Hungry City is a book about how cities eat. That’s the quick definition. A slightly wordier one might that it’s about the eternal engine driving civilisation. Feeding cities arguably has a greater social and physical impact on us and our planet than anything else we do. Yet few of us in the West are conscious of the process. Food arrives on our plates as if by magic, and we rarely stop to wonder how it might have got there.
But when you think that every day for a city the size of London, enough food for thirty million meals must be produced, imported, sold, cooked, eaten and disposed of again, and that something similar must happen every day for every city on earth, it is remarkable that those of us living in cities get to eat at all. Food shapes cities, and through them, it moulds us – along with the countryside that feeds us. Every day we inhabit spaces food has made, unconsciously repeating actions as old as cities themselves. We might think that take-aways are a modern phenomenon, but 5,000 years ago, they lined the streets of Ur, one of the oldest cities on earth. Markets and shops, pubs and kitchens, diners and waste-dumps have always provided the backdrop to urban life.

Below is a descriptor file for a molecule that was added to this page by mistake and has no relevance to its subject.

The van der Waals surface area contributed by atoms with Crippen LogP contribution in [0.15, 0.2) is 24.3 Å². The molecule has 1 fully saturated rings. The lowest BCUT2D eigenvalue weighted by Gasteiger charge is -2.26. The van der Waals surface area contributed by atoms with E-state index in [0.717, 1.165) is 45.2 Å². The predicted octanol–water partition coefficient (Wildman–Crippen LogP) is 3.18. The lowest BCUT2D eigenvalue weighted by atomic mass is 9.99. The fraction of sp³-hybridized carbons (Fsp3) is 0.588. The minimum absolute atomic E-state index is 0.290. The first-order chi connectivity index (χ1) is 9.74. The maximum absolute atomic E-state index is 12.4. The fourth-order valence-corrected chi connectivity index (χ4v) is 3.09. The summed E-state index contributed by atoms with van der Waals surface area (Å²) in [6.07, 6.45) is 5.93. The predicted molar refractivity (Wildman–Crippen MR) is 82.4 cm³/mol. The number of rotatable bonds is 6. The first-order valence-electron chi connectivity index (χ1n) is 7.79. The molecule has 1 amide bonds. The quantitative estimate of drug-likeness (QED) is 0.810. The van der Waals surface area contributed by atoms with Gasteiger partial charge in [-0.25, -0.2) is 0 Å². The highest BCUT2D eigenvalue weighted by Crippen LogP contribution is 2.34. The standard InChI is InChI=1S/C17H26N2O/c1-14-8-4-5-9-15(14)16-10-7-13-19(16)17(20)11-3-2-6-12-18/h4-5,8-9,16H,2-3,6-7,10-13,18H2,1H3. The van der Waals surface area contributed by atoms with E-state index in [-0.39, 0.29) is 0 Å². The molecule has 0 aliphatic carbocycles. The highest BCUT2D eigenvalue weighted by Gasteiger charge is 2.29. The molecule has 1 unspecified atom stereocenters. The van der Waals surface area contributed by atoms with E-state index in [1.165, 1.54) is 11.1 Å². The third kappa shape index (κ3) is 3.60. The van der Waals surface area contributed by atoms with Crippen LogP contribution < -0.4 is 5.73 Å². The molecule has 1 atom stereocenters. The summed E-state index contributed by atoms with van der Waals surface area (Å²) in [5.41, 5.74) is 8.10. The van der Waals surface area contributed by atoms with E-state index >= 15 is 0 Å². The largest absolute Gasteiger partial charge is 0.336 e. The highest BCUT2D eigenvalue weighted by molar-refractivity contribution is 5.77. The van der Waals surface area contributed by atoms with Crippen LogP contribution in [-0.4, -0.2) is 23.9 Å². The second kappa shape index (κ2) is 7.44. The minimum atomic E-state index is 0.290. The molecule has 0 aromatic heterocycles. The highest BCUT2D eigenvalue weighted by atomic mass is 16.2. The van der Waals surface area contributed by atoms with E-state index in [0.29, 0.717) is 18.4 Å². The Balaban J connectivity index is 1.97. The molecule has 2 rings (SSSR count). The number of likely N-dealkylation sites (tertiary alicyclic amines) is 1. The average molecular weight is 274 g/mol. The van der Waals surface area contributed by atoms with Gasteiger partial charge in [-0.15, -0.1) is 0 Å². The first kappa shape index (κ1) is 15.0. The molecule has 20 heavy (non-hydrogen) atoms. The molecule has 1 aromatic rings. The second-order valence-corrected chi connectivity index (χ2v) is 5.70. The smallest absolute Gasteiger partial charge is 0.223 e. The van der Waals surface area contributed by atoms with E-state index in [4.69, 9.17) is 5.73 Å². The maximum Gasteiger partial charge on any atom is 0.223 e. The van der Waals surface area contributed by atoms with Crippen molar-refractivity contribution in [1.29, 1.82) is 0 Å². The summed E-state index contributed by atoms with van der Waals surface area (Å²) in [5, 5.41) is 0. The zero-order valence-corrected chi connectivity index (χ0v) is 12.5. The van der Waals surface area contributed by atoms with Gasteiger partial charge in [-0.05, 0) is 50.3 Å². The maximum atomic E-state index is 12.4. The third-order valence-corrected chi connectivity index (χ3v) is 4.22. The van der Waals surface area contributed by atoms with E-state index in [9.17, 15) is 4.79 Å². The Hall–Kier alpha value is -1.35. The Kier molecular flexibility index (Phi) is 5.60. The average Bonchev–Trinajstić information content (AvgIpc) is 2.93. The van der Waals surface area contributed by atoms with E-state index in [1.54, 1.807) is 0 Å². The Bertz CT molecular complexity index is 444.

Hungry City follows food’s journey from land to city, through market and supermarket, kitchen and table, waste-dump and back again, to show how food affects all our lives, and impacts on the planet. The final chapter asks how we might use food to re-think cities in the future – to design them and their hinterlands better, and live in them better too.